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With: Sasha Luss, Helen Mirren, Luke Evans, Cillian Murphy, Lera Abova
Written by: Luc Besson
Directed by: Luc Besson
MPAA Rating: R for strong violence, language, and some sexual content
Running Time: 119
Date: 06/21/2019

Anna (2019)

3 Stars (out of 4)

Roll Model

By Jeffrey M. Anderson

Writer/director Luc Besson returns with another action movie that prizes swift economy and slick entertainment over depth or meaning, but with yet another cool, beautiful, and strong leading woman.

In Anna, Anna Poliatova (Sasha Luss) is discovered selling Russian nesting dolls in an outdoor market and becomes a successful model. But as one suitor discovers, too late, she's also a highly trained assassin for the KGB. Her story leaps back and forth in time, to her humble beginnings as the miserable girlfriend of a low-life thief, and her initial recruitment by Alex Tchenkov (Luke Evans), with whom she forms a romantic attachment.

Her first assignment goes badly, and her superior, Olga (Helen Mirren), reluctantly decides to give her a second chance. She also crosses paths with American CIA agent Lenny Miller (Cillian Murphy), which changes her fate once again. In the end, Anna just wants to be free of it all, but must concoct an exceedingly clever plan to make that happen.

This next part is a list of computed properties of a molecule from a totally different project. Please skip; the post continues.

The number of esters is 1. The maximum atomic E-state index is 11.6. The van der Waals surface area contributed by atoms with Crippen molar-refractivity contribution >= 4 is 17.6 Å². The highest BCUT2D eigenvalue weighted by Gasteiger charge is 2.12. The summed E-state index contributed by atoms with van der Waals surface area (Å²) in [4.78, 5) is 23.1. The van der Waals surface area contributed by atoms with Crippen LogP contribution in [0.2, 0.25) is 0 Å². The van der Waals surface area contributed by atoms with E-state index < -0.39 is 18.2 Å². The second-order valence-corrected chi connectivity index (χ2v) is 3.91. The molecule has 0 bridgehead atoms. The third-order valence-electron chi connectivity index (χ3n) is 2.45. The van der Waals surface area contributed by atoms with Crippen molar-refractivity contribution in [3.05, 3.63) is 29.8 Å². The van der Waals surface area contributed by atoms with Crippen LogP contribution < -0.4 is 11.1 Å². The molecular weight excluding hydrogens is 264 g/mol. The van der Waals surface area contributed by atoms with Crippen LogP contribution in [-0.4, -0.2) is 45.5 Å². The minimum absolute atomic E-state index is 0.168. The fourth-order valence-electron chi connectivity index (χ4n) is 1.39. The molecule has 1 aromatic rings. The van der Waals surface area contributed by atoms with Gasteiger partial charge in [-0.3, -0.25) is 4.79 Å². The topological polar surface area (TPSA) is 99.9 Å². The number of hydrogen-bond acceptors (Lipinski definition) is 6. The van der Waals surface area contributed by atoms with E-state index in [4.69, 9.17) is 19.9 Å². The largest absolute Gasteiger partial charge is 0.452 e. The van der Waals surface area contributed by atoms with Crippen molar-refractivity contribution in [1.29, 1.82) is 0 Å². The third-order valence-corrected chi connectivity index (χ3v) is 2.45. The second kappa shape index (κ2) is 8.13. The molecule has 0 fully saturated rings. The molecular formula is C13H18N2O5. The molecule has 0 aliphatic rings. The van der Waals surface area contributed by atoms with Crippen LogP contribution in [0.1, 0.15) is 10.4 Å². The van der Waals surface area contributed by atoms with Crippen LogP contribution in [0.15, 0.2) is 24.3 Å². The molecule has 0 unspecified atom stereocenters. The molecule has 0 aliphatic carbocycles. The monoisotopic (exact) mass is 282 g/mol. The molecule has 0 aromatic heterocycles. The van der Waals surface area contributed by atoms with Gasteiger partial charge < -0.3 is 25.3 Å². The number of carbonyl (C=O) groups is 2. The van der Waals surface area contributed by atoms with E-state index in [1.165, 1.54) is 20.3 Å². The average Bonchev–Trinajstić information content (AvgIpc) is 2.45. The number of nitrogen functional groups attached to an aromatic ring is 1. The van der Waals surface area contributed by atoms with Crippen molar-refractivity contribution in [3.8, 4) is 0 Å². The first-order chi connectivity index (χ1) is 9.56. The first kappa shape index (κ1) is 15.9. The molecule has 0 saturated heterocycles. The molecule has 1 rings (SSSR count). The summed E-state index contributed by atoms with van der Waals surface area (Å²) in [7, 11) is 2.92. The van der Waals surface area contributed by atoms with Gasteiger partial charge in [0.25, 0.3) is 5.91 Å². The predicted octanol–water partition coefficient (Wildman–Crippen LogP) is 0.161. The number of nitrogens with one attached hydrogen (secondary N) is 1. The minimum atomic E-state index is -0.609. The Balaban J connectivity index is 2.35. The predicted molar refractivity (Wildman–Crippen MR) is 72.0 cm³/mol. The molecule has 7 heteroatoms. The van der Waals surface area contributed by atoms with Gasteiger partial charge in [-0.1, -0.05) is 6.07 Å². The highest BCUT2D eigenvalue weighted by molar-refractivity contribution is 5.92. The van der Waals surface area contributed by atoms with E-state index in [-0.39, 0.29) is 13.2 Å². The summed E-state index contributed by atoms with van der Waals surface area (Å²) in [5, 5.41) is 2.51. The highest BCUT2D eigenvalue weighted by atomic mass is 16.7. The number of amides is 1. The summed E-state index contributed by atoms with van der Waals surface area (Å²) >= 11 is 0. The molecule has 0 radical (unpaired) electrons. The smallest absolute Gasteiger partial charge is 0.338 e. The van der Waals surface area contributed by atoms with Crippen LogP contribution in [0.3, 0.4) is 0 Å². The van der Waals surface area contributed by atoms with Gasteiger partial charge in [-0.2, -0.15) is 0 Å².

Anna reunites the director with supermodel Luss, who previously appeared as a princess in Besson's under-appreciated Valerian and the City of a Thousand Planets, and unlike many models-turned-actresses, she's quite commanding and relatable onscreen. She manages the complexly choreographed action scenes with grace and skill, and otherwise effectively conveys the sheer overwhelming exhaustion of her situation.

Besson tries to get clever with his time-flipping screenplay that throws viewers back and forth to various moments between the mid-1980s and the early 1990s, and while the device is somewhat silly, and nowhere near as effective as it is in, say, Pulp Fiction, it actually does help keep a measure of mystery around the character.

Otherwise, Mirren is plenty of fun, chewing the scenery as a curt, unforgiving veteran KGB agent, and the two men (Evans and Murphy) are forgivably smitten by Luss. Anna may run a little too long (it's not as smartly compact as Besson's terrific Lucy), but it looks great and moves beautifully and feels like total, successful escapism.

The Blu-ray release from Lionsgate/Summit beautifully highlights Besson's pop visuals, and a Dolby Atmos audio track is energetic and bright. Bonuses include three short featurettes, on the film's costumes, the fight scene in the restaurant, and the car chase, plus a slightly longer, overall "making-of" featurette. It comes with a digital copy and a bonus DVD, and a few trailers at startup.

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